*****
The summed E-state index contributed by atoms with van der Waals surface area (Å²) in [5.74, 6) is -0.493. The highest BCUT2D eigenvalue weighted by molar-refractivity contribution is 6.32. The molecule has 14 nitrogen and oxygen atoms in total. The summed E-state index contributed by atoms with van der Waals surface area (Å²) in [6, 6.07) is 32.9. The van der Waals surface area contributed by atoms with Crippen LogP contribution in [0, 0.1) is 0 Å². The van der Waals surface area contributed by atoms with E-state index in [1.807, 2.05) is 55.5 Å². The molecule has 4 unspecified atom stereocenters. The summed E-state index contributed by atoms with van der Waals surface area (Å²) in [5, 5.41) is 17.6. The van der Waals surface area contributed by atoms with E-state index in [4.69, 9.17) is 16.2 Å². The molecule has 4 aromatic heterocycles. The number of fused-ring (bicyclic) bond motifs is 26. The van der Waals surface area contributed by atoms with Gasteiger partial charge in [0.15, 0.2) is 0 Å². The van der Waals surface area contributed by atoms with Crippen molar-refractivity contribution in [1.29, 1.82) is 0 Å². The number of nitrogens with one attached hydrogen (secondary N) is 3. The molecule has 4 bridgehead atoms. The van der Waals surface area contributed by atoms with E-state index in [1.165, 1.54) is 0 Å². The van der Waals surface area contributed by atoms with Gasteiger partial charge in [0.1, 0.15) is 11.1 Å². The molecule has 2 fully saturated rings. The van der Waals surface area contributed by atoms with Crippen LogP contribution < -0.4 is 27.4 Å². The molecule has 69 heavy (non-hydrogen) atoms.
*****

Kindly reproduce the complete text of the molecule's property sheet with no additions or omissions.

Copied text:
The summed E-state index contributed by atoms with van der Waals surface area (Å²) in [5.74, 6) is -0.493. The highest BCUT2D eigenvalue weighted by molar-refractivity contribution is 6.32. The molecule has 14 nitrogen and oxygen atoms in total. The summed E-state index contributed by atoms with van der Waals surface area (Å²) in [6, 6.07) is 32.9. The van der Waals surface area contributed by atoms with Crippen LogP contribution in [0, 0.1) is 0 Å². The van der Waals surface area contributed by atoms with E-state index in [1.807, 2.05) is 55.5 Å². The molecule has 4 unspecified atom stereocenters. The summed E-state index contributed by atoms with van der Waals surface area (Å²) in [5, 5.41) is 17.6. The van der Waals surface area contributed by atoms with E-state index in [4.69, 9.17) is 16.2 Å². The molecule has 4 aromatic heterocycles. The number of fused-ring (bicyclic) bond motifs is 26. The van der Waals surface area contributed by atoms with Gasteiger partial charge in [0.15, 0.2) is 0 Å². The van der Waals surface area contributed by atoms with Crippen molar-refractivity contribution in [1.29, 1.82) is 0 Å². The number of nitrogens with one attached hydrogen (secondary N) is 3. The molecule has 4 bridgehead atoms. The van der Waals surface area contributed by atoms with E-state index in [1.165, 1.54) is 0 Å². The van der Waals surface area contributed by atoms with Gasteiger partial charge in [0.1, 0.15) is 11.1 Å². The molecule has 2 fully saturated rings. The van der Waals surface area contributed by atoms with Crippen LogP contribution < -0.4 is 27.4 Å². The molecule has 69 heavy (non-hydrogen) atoms.